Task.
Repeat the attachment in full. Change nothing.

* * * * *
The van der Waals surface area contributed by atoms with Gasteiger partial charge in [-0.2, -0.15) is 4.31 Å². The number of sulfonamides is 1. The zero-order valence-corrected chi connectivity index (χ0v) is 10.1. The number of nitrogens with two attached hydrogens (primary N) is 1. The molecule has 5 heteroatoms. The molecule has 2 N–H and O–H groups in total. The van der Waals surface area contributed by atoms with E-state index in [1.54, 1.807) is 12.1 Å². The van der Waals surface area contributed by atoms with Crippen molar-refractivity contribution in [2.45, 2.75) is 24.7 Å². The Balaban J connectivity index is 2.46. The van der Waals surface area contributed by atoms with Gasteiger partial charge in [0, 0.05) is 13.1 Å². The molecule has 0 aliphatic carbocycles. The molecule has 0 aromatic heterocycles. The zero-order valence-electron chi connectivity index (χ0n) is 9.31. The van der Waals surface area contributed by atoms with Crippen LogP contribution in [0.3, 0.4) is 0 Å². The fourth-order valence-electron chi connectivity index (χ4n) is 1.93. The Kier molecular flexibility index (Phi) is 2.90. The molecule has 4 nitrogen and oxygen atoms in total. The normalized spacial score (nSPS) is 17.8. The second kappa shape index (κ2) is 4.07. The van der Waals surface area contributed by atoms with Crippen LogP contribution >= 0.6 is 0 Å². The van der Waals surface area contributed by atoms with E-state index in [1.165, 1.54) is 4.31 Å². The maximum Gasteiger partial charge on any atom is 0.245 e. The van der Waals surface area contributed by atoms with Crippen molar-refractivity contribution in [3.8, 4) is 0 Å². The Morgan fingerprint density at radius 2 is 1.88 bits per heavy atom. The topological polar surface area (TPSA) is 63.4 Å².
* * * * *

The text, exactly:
The van der Waals surface area contributed by atoms with Gasteiger partial charge in [-0.2, -0.15) is 4.31 Å². The number of sulfonamides is 1. The zero-order valence-corrected chi connectivity index (χ0v) is 10.1. The number of nitrogens with two attached hydrogens (primary N) is 1. The molecule has 5 heteroatoms. The molecule has 2 N–H and O–H groups in total. The van der Waals surface area contributed by atoms with E-state index in [1.54, 1.807) is 12.1 Å². The van der Waals surface area contributed by atoms with Crippen molar-refractivity contribution in [2.45, 2.75) is 24.7 Å². The Balaban J connectivity index is 2.46. The van der Waals surface area contributed by atoms with Gasteiger partial charge in [0, 0.05) is 13.1 Å². The molecule has 0 aliphatic carbocycles. The molecule has 0 aromatic heterocycles. The zero-order valence-electron chi connectivity index (χ0n) is 9.31. The van der Waals surface area contributed by atoms with Crippen LogP contribution in [0.3, 0.4) is 0 Å². The fourth-order valence-electron chi connectivity index (χ4n) is 1.93. The Kier molecular flexibility index (Phi) is 2.90. The molecule has 4 nitrogen and oxygen atoms in total. The normalized spacial score (nSPS) is 17.8. The second kappa shape index (κ2) is 4.07. The van der Waals surface area contributed by atoms with Crippen LogP contribution >= 0.6 is 0 Å². The van der Waals surface area contributed by atoms with E-state index in [1.165, 1.54) is 4.31 Å². The maximum Gasteiger partial charge on any atom is 0.245 e. The van der Waals surface area contributed by atoms with Crippen molar-refractivity contribution in [3.8, 4) is 0 Å². The Morgan fingerprint density at radius 2 is 1.88 bits per heavy atom. The topological polar surface area (TPSA) is 63.4 Å².